grated peel and juice of 1 large orange
grated peel and juice of 1 lemon
6 tablespoons Metaxa (or Brandy, or Whiskey)

an additional 2 tablespoons of Metaxa (or whatever alcohol you choose), to stir in at the end


Measure. Mix. Mmmmm...

Mix all the ingredients together in a large oven proof dish (with a lid). Cover and place in the preheated oven and cook gently for 3 hours, stirring every half hour or so.

When the cooking time has elapsed, remove from the oven and allow to cool, stirring briefly every half hour until cold.

Finally, stir the remaining 2 tablespoons of Metaxa (or Brandy, or Whiskey) into the cold mixture before sealing in clean, dry jars.

I usually have a jar or so left over (for non-seasonal mince pie cravings). I find it keeps well for up to a year in a cool dark place or in the fridge (if my sisters don't discover it).


Merry Mincepies Everyone!
-----

To make the pies, pre-heat the oven to 180°C. Line a bun tin with shortcrust pastry. Fill with mincemeat. Cover with a pastry lid and seal the edges before punturing to allow steam to escape while cooking. My sister skips the top layer of pastry, preferring to bury the mincemeat in a layer of chopped almonds. Delicious!

(For filo pastry pies, cut into squares a little larger than the hollows of the bun tin. Brush with melted butter and add another layer, slightly off-set. Repeat with a third layer to form a rough star shape. Press into the hollows of the bun tin and fill with Christmas mincemeat. Leave the pies open or twist the edges together to make little purses.

For puff pastry pies, I cut squares, leaving enough overhang to draw the corners together in the middle before sealing the edges.)

Bake for about 20 - 25 minutes or until golden brown. Remove from the oven and allow to cool a little before serving with a dusting of snowy icing sugar and a swirl of whipped cream. 


-----

Wishing you a delicious Christmas and a tasty 2014 !

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Thursday, December 19, 2013

Good Elf – a hot cocktail to help Santa on his way

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To: Santa Claus
c/o The North Pole

Dear Santa,
Long after I stopped believing in you - and no matter how naughty I’d been - I’d wake up on Christmas morning, to find a treat-filled stocking with a Mandarin or a Satsuma hiding in the toe. I must either have (accidentally) notched up a few brownie points during the year or perhaps you continued to believe in me.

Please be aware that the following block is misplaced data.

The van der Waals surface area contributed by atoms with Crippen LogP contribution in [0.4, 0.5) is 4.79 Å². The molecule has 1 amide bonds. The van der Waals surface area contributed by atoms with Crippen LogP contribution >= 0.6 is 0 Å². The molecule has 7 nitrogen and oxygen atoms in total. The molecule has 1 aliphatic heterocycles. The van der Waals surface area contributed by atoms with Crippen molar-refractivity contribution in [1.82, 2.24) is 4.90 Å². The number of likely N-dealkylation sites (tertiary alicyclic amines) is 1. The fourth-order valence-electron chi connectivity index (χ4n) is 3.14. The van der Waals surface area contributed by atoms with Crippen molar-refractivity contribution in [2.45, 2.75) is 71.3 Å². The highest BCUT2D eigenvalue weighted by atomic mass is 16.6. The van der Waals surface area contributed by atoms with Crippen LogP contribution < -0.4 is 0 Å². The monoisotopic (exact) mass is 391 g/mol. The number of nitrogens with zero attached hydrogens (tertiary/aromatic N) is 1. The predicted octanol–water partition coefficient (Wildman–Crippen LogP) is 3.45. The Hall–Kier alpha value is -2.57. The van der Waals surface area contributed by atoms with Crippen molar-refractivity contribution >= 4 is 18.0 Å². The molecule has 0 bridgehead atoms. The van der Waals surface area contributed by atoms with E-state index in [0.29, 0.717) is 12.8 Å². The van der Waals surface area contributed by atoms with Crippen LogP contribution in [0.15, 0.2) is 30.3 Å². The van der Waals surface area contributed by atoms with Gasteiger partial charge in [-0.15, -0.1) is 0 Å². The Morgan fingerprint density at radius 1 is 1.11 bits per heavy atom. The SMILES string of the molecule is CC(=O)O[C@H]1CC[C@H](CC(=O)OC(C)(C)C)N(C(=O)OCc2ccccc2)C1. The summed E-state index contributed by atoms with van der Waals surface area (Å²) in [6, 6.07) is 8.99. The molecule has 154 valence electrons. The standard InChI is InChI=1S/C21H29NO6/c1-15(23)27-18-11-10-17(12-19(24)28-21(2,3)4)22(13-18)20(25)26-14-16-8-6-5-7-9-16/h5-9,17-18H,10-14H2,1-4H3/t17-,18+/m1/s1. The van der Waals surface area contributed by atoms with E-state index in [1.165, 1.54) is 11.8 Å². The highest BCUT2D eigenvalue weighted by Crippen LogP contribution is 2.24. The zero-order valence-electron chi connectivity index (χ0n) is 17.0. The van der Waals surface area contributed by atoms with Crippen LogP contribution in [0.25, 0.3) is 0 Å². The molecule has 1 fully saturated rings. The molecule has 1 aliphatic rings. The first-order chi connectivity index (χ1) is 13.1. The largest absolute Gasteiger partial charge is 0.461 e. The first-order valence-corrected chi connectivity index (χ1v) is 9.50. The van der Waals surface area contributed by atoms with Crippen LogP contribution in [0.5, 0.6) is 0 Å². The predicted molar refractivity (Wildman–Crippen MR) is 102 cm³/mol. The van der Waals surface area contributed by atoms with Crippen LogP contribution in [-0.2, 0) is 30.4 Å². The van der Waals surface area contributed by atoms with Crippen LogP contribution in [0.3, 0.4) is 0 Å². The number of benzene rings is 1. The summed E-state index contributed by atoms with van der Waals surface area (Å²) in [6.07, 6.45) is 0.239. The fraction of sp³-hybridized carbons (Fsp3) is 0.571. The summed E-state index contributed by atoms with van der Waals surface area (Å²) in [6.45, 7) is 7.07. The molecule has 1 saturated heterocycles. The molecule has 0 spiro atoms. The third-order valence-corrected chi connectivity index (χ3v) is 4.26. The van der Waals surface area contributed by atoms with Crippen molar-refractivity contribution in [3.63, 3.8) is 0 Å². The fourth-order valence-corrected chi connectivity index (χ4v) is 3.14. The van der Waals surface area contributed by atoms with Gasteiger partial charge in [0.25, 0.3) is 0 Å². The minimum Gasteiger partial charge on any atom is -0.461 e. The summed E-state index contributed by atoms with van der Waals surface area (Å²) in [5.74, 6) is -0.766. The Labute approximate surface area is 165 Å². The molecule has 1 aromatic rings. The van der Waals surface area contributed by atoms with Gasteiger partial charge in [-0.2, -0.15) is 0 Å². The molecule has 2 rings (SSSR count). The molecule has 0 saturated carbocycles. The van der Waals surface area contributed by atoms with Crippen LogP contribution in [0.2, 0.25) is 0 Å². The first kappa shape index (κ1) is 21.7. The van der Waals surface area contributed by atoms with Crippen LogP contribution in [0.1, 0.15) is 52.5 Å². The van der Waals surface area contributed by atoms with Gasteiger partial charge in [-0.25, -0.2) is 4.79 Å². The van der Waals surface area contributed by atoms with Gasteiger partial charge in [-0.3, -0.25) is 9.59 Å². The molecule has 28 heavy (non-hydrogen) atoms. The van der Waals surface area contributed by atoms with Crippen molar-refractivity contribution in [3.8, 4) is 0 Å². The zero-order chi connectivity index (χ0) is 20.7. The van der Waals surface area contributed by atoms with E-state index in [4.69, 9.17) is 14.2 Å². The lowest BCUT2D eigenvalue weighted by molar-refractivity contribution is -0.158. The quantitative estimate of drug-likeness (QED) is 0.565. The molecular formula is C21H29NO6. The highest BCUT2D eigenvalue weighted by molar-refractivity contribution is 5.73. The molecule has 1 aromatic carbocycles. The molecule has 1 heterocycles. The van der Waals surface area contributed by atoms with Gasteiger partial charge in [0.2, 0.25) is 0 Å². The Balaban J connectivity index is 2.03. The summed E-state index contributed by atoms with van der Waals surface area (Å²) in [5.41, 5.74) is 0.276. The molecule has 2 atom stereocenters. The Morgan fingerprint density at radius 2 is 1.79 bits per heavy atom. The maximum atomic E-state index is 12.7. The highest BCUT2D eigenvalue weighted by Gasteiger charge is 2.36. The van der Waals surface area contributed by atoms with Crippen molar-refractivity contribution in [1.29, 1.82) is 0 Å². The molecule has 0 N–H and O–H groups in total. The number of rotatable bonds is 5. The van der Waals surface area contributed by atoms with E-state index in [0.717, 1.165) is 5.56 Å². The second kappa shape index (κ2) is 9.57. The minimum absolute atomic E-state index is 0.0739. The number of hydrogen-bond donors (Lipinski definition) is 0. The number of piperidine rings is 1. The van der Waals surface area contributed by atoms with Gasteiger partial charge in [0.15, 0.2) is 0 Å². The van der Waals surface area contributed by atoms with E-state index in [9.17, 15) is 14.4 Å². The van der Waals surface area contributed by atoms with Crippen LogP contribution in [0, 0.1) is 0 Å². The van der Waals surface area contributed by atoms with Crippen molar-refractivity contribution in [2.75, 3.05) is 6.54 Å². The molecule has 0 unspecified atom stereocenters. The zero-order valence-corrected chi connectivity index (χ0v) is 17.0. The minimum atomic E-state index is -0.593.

On Christmas morning the scents of orange, the log fire, and pine from the Christmas tree would intermingle to form a signature Christmas scent as I and my siblings opened our gifts, swapped our gifts, fought over our gifts, broke our gifts, and played with the packaging.
Dear Santa, I do try to be good... but I deserve to be on your naughty list this year. I made you some cupcakes in case you got a little peckish on your way around the world. However 48 fondant eyeballs, 12 fondant moustaches, 12 fondant noses, 12 fondant carrots and 24 woolly fondant bobbles later, I’m afraid all that sugar got the better of me, and  I ate your share. (Burp!)
48 eyeballs, 12 moustaches, 12 noses, 12 carrots, 24 woolly bobbles, 1 tantrum, and 1 Good Elf later...
Dear Santa, I happen to know you are partial to orange liqueur so I have created this cocktail as a little Thank You. It's an excellent and warming alternative to mulled wine, but don’t take too long in getting here though. It smells rather tempting... (Hic!)


Dear Santa, if you like this little tipple and want to recreate it at home then you will need...
Coriander simple syrup
100g runny honey (or sugar)
100ml water
3 tablespoons coriander seed, roughly crushed 

Place the honey (or sugar) and water in a small saucepan and bring to the simmering until the honey (or sugar) is completely dissolved in the water. Now add the crushed coriander seed and leave to steep overnight. Strain to remove the seeds and keep in a screw top jar or bottle. (This will keep for at least a month in the fridge). 

Santa’s Little Helper
40mls Cointreau (or other triple sec-style orange liqueur)
1 – 2 teaspoons coriander simple syrup (see recipe above)
80mls fresh Mandarin or Satsuma juice
80mls fresh water
1 slice of orange stuck with 5 cloves 

In a tall (preferably heat proof*) glass, mix the Cointreau and the simple syrup. Put the orange juice and water in a small saucepan and bring to simmering. Add to the glass and float the slice of orange with cloves on top. 

*Santa, if your glass is not heat proof, place a metal spoon in the glass before adding the hot liquid. 

Your Good Health (or Good Elf!) and a Merry Christmas!
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Sunday, December 8, 2013

Butternut Squash Soup with Sumac and Coriander Seed – good thinking, sunshine!

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I had been looking to try out the jar of sumac that I’d found recently. While I searched for divine inspiration, a ray of sunshine obligingly blazed through the window and lit up a butternut squash that had been lingering in the vegetable basket for the past few weeks. Good thinking, sunshine! This creamy, filling and surprisingly healthy soup is the result. It tastes even better the next day. Alchemy at work!

For 6-8 bowls of sunshine, you will need...
1.5kg butternut squash
2 tablespoons extra virgin olive oil
1 teaspoon sumac*
1 teaspoon coriander seed, finely crushed
½ teaspoon salt